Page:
Glad to hear that everything has gone smoothly for you! Best of luck in your new place!

I have been moving items little by little into my new place. Since my parents are still reluctant to have me moving out on my own they are quite content that I am taking a bit longer to move (also saving money by not having to get a moving truck as most stuff fits in mine).

I have decided that I am going to get completely settled into my new place, be able to kitty proof everything that is questionable, create a hospitable environment for Miikka and make sure everything is clean and aired out (still slightly smells like paint). Once that is all taken care of I will bring her over. My mom and dad both love her as much as I do, so her staying at my parents house for a few more days isnt a problem! I will miss her for the 3 or so days that it should take me to get settled in, but I plan to visit with her at my parents place for atleast 4 hours each night!
post #9 of 11
Thread Starter 
That's a good idea to get settled in before you bring Miikka to your new place! When I first moved in to the place from where I just moved, I was also being transferred with my job and it was three hours away, so I had a lot of settling in to do, therefore Sierra lived with my parents for a while. It was extremely difficult being away from her during that time. I couldn't even sleep well without her cuddling with me. I'm sure it will be difficult for the both of you when you first move, but it's great that you'll still be able to spend time together! As you said your parents feel about Miikka, my parents love Sierra very much. I feel very fortunate about that, don't you? I would definitely recommend the Feliway diffuser. Maybe plug it in a little while before bringing Miikka so it will have time to diffuse around the house. I forgot to do that, but I could see a difference on Sierra a couple of hours after a plugged it in. Look forward to hearing more about your progress...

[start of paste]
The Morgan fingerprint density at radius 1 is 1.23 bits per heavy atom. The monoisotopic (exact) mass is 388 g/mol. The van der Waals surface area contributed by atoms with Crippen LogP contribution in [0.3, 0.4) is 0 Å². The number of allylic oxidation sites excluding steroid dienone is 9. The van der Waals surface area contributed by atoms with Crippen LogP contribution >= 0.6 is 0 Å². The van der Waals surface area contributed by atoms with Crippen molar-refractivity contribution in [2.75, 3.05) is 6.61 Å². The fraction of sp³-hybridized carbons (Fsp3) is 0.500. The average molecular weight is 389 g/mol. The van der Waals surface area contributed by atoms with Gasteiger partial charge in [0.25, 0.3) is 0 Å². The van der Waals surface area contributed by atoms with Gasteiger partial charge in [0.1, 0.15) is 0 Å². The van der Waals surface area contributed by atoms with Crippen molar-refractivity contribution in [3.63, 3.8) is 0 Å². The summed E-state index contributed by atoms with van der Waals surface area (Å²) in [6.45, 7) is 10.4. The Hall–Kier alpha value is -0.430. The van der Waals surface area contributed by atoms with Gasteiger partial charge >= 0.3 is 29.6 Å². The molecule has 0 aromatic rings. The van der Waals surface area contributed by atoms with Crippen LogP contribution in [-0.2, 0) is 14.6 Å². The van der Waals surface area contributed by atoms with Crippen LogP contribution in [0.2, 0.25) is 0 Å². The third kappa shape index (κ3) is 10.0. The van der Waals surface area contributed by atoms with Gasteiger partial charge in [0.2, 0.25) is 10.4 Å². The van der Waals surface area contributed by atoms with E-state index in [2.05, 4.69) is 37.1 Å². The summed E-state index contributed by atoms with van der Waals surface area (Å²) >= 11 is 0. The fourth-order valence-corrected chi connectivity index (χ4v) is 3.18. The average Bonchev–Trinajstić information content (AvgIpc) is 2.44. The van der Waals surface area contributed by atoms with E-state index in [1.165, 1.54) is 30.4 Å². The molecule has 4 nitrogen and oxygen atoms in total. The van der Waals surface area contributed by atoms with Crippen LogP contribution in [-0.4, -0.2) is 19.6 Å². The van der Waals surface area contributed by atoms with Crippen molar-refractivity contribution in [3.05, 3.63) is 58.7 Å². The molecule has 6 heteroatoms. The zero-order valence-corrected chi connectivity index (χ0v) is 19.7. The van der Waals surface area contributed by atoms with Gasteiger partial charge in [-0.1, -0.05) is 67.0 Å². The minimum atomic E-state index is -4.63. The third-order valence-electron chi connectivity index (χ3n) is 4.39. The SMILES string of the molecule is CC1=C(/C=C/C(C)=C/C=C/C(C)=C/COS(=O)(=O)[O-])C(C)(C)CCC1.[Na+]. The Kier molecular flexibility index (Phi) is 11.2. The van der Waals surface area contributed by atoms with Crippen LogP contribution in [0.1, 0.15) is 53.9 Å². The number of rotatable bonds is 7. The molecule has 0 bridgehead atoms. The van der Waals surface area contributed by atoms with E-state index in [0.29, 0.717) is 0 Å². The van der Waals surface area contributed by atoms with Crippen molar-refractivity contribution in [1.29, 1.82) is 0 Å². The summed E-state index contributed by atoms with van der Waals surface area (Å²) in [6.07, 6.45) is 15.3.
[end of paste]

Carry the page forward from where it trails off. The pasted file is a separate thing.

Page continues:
post #10 of 11
I agree, having supportive parents is a very good thing. They are definately my support network (and my babysitters) when it comes to Miikka.

I will definately look into Feliway, I havent heard of it yet, and I am interested in what it does.
post #11 of 11
Thread Starter 
You can find lots of information about Feliway on the internet!